The take is a reasonable one, as Guinn had never looked that lethargic before or since, though “since” only comprises of a first round knockout over battle-tested Phil Jackson. Friday night, he challenges Serguei Lyakhovich (21-1, 14KO) in what is considered to be his first test since the lone loss of his career. Even though the test is about 900 miles away from home, he still likes the surroundings all the same.
“I feel like AC is my second home,” comments Guinn on fighting in Atlantic City for the third time in eighteen months. “After the (Michael) Grant fight, I told Kathy Duva that I like it there and I want to fight for my first championship there.”
For Juarez, it will be his first fight in Atlantic City, and in fact his first fight outside of Houston since the summer of 2003. That fight was against David Murillo, a twenty-six second one-punch KO that many experts had slated as the year’s best knockout. Fittingly enough, it was the last knockout he has scored, as his last three have not only gone the distance, but also failed to impress. Rocky is hoping that the change of scenery changes all of that, though people shouldn’t automatically expect a knockout every time he fights.
“I changed my style a lot. I’ve been boxing a lot more now. You get used to knocking guys out with one punch, but now we are practicing on letting my punches go and not just go for the one punch.”
Facing a former champion in Espadas (38-6, 24KO), Juarez expects another tough fight while waiting for his mandatory title shot in 2005.
“I’ve been ready for a title shot, but I like to fight and I’ve liked the tough fights that I have been in. They have prepared me well. They’ve been tough and now I’m one fight away from fighting for a world title. Espadas has known for two months (about this fight), and I’m sure he’s ready. He’s a veteran and it will be another tough fight.”
While Guinn is in an equally tough fight on paper, he doesn’t plan to allow matters to get too tough once the bell sounds.
“I’m going to go in there and prove that I am the top heavyweight prospect, like I was before the Barrett fight. I want to come out and take control of the fight, let my hands go more. If I fight the way I train, nobody in the division can beat me.”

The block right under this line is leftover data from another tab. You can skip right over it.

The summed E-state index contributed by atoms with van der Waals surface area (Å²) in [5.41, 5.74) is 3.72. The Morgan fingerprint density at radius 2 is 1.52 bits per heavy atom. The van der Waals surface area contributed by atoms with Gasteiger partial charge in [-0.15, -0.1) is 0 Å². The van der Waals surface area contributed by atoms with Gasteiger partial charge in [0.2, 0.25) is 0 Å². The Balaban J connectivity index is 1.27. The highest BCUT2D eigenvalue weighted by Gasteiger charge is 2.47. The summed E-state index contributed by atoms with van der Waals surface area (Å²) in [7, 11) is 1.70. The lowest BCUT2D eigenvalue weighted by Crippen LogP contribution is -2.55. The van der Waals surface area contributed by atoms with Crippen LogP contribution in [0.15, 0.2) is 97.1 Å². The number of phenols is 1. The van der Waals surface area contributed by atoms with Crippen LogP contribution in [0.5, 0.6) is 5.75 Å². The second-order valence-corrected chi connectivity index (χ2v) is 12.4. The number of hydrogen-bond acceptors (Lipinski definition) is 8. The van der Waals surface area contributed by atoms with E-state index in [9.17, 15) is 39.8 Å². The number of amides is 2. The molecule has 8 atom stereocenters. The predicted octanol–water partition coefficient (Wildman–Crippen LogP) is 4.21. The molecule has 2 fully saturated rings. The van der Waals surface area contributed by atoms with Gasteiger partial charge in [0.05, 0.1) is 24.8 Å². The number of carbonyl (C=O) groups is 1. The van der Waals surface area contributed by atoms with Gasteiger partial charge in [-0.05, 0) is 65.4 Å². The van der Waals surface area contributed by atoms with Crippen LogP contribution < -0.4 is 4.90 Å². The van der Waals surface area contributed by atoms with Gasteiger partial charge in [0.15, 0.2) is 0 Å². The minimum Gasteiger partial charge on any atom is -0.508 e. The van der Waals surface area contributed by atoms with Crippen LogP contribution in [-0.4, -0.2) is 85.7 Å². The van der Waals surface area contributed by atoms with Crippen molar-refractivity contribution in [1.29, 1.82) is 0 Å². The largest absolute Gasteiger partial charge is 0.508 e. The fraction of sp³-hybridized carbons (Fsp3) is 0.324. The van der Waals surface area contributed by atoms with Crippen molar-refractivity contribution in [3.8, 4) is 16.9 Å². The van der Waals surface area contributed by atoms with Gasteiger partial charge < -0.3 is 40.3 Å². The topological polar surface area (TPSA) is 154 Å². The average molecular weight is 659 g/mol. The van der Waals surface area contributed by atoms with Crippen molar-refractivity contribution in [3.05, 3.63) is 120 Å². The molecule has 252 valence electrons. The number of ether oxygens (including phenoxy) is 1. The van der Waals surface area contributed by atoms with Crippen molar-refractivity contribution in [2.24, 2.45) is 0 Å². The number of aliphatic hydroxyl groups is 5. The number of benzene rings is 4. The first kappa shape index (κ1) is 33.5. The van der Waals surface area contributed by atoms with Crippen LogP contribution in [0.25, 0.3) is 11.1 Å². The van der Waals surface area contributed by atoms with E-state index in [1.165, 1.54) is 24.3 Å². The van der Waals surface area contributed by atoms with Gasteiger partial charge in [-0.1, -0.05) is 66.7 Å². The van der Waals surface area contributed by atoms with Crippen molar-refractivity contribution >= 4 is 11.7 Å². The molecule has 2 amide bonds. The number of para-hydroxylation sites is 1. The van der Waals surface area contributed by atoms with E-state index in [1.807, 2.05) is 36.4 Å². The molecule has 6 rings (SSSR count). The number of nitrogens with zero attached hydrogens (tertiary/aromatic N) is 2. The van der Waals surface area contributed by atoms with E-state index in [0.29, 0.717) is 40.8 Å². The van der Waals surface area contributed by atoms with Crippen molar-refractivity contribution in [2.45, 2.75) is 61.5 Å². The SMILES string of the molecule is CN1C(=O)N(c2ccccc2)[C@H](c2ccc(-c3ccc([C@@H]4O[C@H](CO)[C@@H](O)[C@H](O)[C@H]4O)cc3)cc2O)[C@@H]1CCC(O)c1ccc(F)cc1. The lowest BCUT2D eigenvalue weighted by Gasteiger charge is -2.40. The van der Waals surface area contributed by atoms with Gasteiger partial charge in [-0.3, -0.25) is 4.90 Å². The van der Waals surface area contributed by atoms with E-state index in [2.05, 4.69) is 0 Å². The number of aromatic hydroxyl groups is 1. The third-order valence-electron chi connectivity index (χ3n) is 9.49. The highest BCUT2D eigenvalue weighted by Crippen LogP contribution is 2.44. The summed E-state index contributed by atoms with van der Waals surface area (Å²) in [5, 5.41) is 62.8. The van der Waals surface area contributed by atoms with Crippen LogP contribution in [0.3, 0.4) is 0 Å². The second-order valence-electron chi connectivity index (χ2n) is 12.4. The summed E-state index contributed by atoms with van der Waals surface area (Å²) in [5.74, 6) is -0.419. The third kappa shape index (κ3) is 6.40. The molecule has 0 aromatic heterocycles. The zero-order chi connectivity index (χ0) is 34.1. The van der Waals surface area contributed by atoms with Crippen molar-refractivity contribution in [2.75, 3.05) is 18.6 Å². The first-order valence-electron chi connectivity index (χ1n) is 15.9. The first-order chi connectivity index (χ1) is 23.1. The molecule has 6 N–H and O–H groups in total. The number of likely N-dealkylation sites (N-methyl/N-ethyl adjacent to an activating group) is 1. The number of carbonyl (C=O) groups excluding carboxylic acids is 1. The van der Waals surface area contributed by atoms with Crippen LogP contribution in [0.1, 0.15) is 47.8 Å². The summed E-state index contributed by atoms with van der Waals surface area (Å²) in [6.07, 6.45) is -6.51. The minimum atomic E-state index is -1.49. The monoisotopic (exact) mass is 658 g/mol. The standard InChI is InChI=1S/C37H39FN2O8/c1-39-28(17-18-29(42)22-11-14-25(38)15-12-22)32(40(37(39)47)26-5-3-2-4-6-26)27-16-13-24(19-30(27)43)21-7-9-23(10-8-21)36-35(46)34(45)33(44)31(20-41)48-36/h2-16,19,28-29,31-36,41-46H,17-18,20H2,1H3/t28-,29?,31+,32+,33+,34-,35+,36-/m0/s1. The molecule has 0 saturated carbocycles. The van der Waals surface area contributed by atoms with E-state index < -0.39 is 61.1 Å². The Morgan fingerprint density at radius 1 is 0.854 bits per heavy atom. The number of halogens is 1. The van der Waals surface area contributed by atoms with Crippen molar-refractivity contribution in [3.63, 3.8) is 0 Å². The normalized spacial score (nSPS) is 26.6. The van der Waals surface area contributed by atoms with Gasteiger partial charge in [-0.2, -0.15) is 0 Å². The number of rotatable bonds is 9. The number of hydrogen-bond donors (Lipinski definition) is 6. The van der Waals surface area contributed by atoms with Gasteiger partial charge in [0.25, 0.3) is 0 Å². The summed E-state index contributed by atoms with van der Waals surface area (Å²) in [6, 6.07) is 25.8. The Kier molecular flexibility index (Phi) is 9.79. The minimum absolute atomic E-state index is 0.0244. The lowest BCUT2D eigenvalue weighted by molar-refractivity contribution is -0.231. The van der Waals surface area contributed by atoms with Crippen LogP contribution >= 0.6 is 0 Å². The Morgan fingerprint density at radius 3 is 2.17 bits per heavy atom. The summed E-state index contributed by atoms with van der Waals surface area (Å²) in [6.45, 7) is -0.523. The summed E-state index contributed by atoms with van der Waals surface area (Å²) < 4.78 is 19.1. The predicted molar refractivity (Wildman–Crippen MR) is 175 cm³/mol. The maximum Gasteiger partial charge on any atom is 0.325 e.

Considering the state of today’s heavyweight division, he may very well be right.
“Right now, the division is rough. I need to go out there and prove that I am the best. No heavyweight can let his hands go the way I can. After I beat (Lyakhovich), 2005 is going to be another big year for me.”
Should Juarez defeat Espadas, 2005 looks to be a big year for him as well. Rocky is presently the mandatory challenger for both the WBC title (held by In Jin Chi), and the IBF title (held by Juan Manuel Marquez, who also owns the WBA belt). In fact, he could have just as easily pushed for a world title shot now, but preferred to get more experience under his belt first. Both on fight night, and during training camp.
“I was able to spar with (former two-division champ) Acelino Freitas for this fight, which has helped me tremendously. He’s a very good fighter – a much bigger fighter than I am. Sparring with him gave me a lot of confidence and allowed me to see where I am in boxing today. The experience only helps my career. Now I know that I’m ready.”
Both he and Guinn are ready to do it where they perform best – on the road.